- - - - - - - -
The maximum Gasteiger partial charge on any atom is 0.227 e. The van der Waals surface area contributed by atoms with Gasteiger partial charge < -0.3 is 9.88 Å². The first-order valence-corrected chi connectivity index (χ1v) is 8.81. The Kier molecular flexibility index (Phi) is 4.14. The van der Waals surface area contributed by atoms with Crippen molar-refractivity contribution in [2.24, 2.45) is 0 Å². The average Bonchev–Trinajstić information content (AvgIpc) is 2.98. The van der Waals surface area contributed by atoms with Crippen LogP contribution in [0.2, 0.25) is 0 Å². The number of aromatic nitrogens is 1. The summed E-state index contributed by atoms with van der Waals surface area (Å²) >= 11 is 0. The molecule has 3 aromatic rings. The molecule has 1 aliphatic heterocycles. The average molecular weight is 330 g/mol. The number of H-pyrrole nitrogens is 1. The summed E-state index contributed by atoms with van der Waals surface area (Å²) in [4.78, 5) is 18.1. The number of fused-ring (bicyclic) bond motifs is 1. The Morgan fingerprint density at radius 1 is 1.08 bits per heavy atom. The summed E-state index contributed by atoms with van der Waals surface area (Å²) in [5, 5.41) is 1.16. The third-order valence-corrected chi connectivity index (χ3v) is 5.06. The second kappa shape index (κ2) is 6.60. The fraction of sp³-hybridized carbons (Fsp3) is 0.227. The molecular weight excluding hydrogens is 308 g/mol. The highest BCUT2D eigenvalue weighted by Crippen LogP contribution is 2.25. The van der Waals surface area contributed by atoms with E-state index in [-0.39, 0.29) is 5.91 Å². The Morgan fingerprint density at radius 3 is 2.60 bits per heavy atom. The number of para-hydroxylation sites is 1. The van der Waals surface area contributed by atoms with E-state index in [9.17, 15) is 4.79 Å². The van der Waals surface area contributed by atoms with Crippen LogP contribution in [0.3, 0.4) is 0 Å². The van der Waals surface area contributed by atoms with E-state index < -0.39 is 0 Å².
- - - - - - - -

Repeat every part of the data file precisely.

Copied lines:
The maximum Gasteiger partial charge on any atom is 0.227 e. The van der Waals surface area contributed by atoms with Gasteiger partial charge < -0.3 is 9.88 Å². The first-order valence-corrected chi connectivity index (χ1v) is 8.81. The Kier molecular flexibility index (Phi) is 4.14. The van der Waals surface area contributed by atoms with Crippen molar-refractivity contribution in [2.24, 2.45) is 0 Å². The average Bonchev–Trinajstić information content (AvgIpc) is 2.98. The van der Waals surface area contributed by atoms with Crippen LogP contribution in [0.2, 0.25) is 0 Å². The number of aromatic nitrogens is 1. The summed E-state index contributed by atoms with van der Waals surface area (Å²) >= 11 is 0. The molecule has 3 aromatic rings. The molecule has 1 aliphatic heterocycles. The average molecular weight is 330 g/mol. The number of H-pyrrole nitrogens is 1. The summed E-state index contributed by atoms with van der Waals surface area (Å²) in [4.78, 5) is 18.1. The number of fused-ring (bicyclic) bond motifs is 1. The Morgan fingerprint density at radius 1 is 1.08 bits per heavy atom. The summed E-state index contributed by atoms with van der Waals surface area (Å²) in [5, 5.41) is 1.16. The third-order valence-corrected chi connectivity index (χ3v) is 5.06. The second kappa shape index (κ2) is 6.60. The fraction of sp³-hybridized carbons (Fsp3) is 0.227. The molecular weight excluding hydrogens is 308 g/mol. The highest BCUT2D eigenvalue weighted by Crippen LogP contribution is 2.25. The van der Waals surface area contributed by atoms with E-state index in [-0.39, 0.29) is 5.91 Å². The Morgan fingerprint density at radius 3 is 2.60 bits per heavy atom. The number of para-hydroxylation sites is 1. The van der Waals surface area contributed by atoms with E-state index in [9.17, 15) is 4.79 Å². The van der Waals surface area contributed by atoms with Crippen LogP contribution in [0.3, 0.4) is 0 Å². The van der Waals surface area contributed by atoms with E-state index < -0.39 is 0 Å².